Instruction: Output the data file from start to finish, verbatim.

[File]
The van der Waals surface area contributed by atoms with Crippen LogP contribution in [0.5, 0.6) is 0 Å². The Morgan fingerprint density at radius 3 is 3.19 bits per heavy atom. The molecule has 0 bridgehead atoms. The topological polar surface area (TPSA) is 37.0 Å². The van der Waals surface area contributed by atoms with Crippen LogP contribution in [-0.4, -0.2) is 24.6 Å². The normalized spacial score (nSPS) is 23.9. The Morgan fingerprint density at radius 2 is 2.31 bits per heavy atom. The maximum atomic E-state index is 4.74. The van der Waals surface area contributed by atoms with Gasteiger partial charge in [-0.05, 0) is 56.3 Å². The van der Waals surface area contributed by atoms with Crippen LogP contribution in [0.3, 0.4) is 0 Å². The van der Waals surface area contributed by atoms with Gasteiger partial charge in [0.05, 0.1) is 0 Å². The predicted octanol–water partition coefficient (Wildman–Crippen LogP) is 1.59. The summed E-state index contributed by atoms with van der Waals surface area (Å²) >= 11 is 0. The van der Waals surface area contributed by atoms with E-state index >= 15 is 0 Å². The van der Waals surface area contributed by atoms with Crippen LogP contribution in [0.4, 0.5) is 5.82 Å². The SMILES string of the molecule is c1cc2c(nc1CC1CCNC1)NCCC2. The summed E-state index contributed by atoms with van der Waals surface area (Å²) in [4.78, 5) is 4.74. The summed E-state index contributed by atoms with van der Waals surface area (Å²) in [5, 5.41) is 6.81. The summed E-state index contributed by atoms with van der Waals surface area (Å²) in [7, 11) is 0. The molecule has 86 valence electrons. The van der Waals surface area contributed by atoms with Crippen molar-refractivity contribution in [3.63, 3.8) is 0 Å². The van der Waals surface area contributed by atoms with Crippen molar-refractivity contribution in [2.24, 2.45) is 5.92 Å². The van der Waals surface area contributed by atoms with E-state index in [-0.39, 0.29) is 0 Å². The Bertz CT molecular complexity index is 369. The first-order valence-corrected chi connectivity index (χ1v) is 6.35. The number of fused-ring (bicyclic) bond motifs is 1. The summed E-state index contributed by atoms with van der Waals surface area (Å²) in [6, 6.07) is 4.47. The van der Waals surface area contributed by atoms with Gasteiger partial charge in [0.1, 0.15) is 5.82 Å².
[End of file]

The van der Waals surface area contributed by atoms with Crippen LogP contribution in [0.5, 0.6) is 0 Å². The Morgan fingerprint density at radius 3 is 3.19 bits per heavy atom. The molecule has 0 bridgehead atoms. The topological polar surface area (TPSA) is 37.0 Å². The van der Waals surface area contributed by atoms with Crippen LogP contribution in [-0.4, -0.2) is 24.6 Å². The normalized spacial score (nSPS) is 23.9. The Morgan fingerprint density at radius 2 is 2.31 bits per heavy atom. The maximum atomic E-state index is 4.74. The van der Waals surface area contributed by atoms with Gasteiger partial charge in [-0.05, 0) is 56.3 Å². The van der Waals surface area contributed by atoms with Crippen LogP contribution in [0.3, 0.4) is 0 Å². The van der Waals surface area contributed by atoms with Gasteiger partial charge in [0.05, 0.1) is 0 Å². The predicted octanol–water partition coefficient (Wildman–Crippen LogP) is 1.59. The summed E-state index contributed by atoms with van der Waals surface area (Å²) >= 11 is 0. The van der Waals surface area contributed by atoms with E-state index >= 15 is 0 Å². The van der Waals surface area contributed by atoms with Crippen LogP contribution in [0.4, 0.5) is 5.82 Å². The SMILES string of the molecule is c1cc2c(nc1CC1CCNC1)NCCC2. The summed E-state index contributed by atoms with van der Waals surface area (Å²) in [4.78, 5) is 4.74. The summed E-state index contributed by atoms with van der Waals surface area (Å²) in [5, 5.41) is 6.81. The summed E-state index contributed by atoms with van der Waals surface area (Å²) in [7, 11) is 0. The molecule has 86 valence electrons. The van der Waals surface area contributed by atoms with Crippen molar-refractivity contribution in [3.63, 3.8) is 0 Å². The van der Waals surface area contributed by atoms with Crippen molar-refractivity contribution in [2.24, 2.45) is 5.92 Å². The van der Waals surface area contributed by atoms with E-state index in [-0.39, 0.29) is 0 Å². The Bertz CT molecular complexity index is 369. The first-order valence-corrected chi connectivity index (χ1v) is 6.35. The number of fused-ring (bicyclic) bond motifs is 1. The summed E-state index contributed by atoms with van der Waals surface area (Å²) in [6, 6.07) is 4.47. The van der Waals surface area contributed by atoms with Gasteiger partial charge in [0.1, 0.15) is 5.82 Å².